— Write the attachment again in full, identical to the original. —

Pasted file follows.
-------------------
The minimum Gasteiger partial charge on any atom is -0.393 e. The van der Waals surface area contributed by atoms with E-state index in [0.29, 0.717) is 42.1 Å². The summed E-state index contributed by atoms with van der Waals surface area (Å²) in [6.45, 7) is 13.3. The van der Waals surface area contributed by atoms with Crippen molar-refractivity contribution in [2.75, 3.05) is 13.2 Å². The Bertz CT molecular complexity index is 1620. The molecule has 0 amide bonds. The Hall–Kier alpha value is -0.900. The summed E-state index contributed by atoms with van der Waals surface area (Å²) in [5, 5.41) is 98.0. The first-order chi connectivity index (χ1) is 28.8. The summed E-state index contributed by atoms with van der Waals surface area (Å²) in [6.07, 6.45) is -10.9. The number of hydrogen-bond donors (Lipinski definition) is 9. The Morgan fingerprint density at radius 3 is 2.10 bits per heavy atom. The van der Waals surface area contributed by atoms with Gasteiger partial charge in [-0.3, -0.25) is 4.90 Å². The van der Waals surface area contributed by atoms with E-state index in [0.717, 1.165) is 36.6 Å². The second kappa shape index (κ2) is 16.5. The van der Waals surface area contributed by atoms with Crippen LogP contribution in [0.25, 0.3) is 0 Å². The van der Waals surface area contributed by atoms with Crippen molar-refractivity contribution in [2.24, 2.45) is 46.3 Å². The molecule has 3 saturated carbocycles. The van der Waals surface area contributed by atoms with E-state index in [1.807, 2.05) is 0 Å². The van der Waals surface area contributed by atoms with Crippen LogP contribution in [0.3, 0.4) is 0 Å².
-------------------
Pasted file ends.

The minimum Gasteiger partial charge on any atom is -0.393 e. The van der Waals surface area contributed by atoms with E-state index in [0.29, 0.717) is 42.1 Å². The summed E-state index contributed by atoms with van der Waals surface area (Å²) in [6.45, 7) is 13.3. The van der Waals surface area contributed by atoms with Crippen molar-refractivity contribution in [2.75, 3.05) is 13.2 Å². The Bertz CT molecular complexity index is 1620. The molecule has 0 amide bonds. The Hall–Kier alpha value is -0.900. The summed E-state index contributed by atoms with van der Waals surface area (Å²) in [5, 5.41) is 98.0. The first-order chi connectivity index (χ1) is 28.8. The summed E-state index contributed by atoms with van der Waals surface area (Å²) in [6.07, 6.45) is -10.9. The number of hydrogen-bond donors (Lipinski definition) is 9. The Morgan fingerprint density at radius 3 is 2.10 bits per heavy atom. The van der Waals surface area contributed by atoms with Gasteiger partial charge in [-0.3, -0.25) is 4.90 Å². The van der Waals surface area contributed by atoms with E-state index in [0.717, 1.165) is 36.6 Å². The second kappa shape index (κ2) is 16.5. The van der Waals surface area contributed by atoms with Crippen LogP contribution in [0.25, 0.3) is 0 Å². The van der Waals surface area contributed by atoms with Crippen molar-refractivity contribution in [2.24, 2.45) is 46.3 Å². The molecule has 3 saturated carbocycles. The van der Waals surface area contributed by atoms with E-state index in [1.807, 2.05) is 0 Å². The van der Waals surface area contributed by atoms with Crippen LogP contribution in [0.3, 0.4) is 0 Å².